Guide: 10 best interview practices to hire the right person
1 – Explain your hiring Process
To ease the tension and create an atmosphere of transparency, begin by telling candidates about your company’s interview process. Be specific, with details, such as:
- Whether you are inviting them for a first or final interview
- Whom the candidate will meet
- What role those people will play in the decision-making process
- What tests will be given or required
- How long the candidate can be expected to be on the premises, directions, parking, etc.
2 – Find Reasons to Say ‘Yes,’ Not ‘No’
Keep an open, positive mind to the candidate’s potential fit. If you want to find a reason NOT to hire someone, you will always be able to do so. Instead of trying to find reasons why hiring a certain candidate won’t work, try to find reasons why it COULD work.
3 – Always Be Selling
After being honest–ONCE–about the possible challenges, keep in mind that you are selling your company during the interview. You want to play up the advantages of working for your organization during this time. Don’t turn candidates off.
4 – Get Candidates to Relax And Reveal
Don’t make a job interview feel like an interrogation. It should be more like a friendly conversation to get to know a possible future team member. Don’t cross your arms. Present an open stance, be relaxed, smile a lot, and get candidates to talk about something else besides their resumes and job experience. People reveal more about themselves and their character when they are relaxed.
5 – Don’t Believe Everything You Read on a Résumé
The statistics are well known: More than half the résumés submitted contain information that isn’t entirely true. Or at least some facts have been embellished. How to smoke out the real truth? Two ways:
- Focus on what the résumé DOESN’T say as much as on what it does say. Are there gaps in the résumé? The candidate could be trying to omit an employer who will give a bad reference because he was fired for stealing or some other offense.
- More likely, the candidate may have overblown his or her role in a project or in specific achievements. A résumé entry like “Led new customer service initiative” may mean no more than having stood at the door and handed out surveys. To ferret out the truth, ask candidates what they actually did on a job or a project, and encourage them to be as specific as possible.
6 – Play the Movie Forward, Not Backward
Many hiring managers start asking candidates to describe their last job, which is logical because it’s probably what prepared the candidate most for the current job for which you’re considering him or her. The candidate comes prepared to talk about that job, so you will probably get well-rehearsed and embellished answers.
This is counter-intuitive, but you might learn more if you ask the candidate to start with the FIRST relevant job they ever had. It may well have been a formative experience, and the candidate doesn’t expect the question – so you’re likely to get more candid answers.
7 – Ask About Real Achievements, Not Hypothetical Ones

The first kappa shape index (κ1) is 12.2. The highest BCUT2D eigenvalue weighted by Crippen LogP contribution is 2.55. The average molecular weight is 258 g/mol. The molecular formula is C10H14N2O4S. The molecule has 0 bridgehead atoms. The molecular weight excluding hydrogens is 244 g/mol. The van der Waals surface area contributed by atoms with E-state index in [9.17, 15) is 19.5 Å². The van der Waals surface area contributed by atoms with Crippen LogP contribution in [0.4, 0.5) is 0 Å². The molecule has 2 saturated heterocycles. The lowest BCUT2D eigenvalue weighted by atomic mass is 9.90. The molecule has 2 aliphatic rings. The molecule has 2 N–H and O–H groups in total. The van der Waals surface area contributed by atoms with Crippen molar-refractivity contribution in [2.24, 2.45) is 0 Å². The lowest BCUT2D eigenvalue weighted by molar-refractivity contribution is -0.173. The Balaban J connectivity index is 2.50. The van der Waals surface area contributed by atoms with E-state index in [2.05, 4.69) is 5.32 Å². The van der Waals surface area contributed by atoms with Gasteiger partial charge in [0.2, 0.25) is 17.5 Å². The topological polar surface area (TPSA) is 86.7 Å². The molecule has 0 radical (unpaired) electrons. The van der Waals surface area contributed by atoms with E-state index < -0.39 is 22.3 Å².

Don’t try to paint a picture of situations the candidate would encounter on the job if he or she would be fortunate enough to get hired and then ask what the future employee would do when faced with such circumstances. Candidate will surely tell you what they think you want to hear. Hypothetical questions and answers have little value in predicting future behavior.
It is much better to learn what the candidate did in a previous position. Try to find a close analogy with the possible future job, and ask the candidate what he or she actually did in a similar circumstance.
8 – Learn How Much They Want the Job
The worst thing that can happen is that you make a firm job offer, and the candidate runs to his or her current employer – or another possible future employer – and asks them to match or improve your offer, thus negotiating a better deal somewhere else.
Always try to find out how interested the candidate is in really taking your job. Are they likely to get a counter-offer from their current employer? If such, you may want to suspend the interview until they have decided that they really want to work at your company.
9 – Get Them to Do the Talking
You are selling the advantages of working for your company, so you do want to answer their questions about your company and the job being discussed. But be careful not to do too much of the talking. You want the candidate to do most of the talking.
One way to achieve that is to constantly ask for feedback from the candidate:
- “How does that sound to you?”
- “What are you hearing me say?”
- “After hearing this, tell us why you would want to work here and why you would be a good fit,” etc.
10 – Invite Them to Ask Questions – And Listen Carefully to What They Ask
You often learn more from the questions the candidates ask of you than from the answers they give to your questions, which often are well rehearsed. Example: “My main shortcoming is that I tend to work too hard.” Invite them to ask many questions, urging them on if necessary with a “Come on, you must be curious about this place and what it’s like to work here. Ask away. Let us help fill you in.”
If they ask only about the hours and the pay, that tells you a lot. You probably don’t want them. They’re likely to be clock-watchers, and all they want is a paycheck. You want people who really think your company is exactly the place they want to work.
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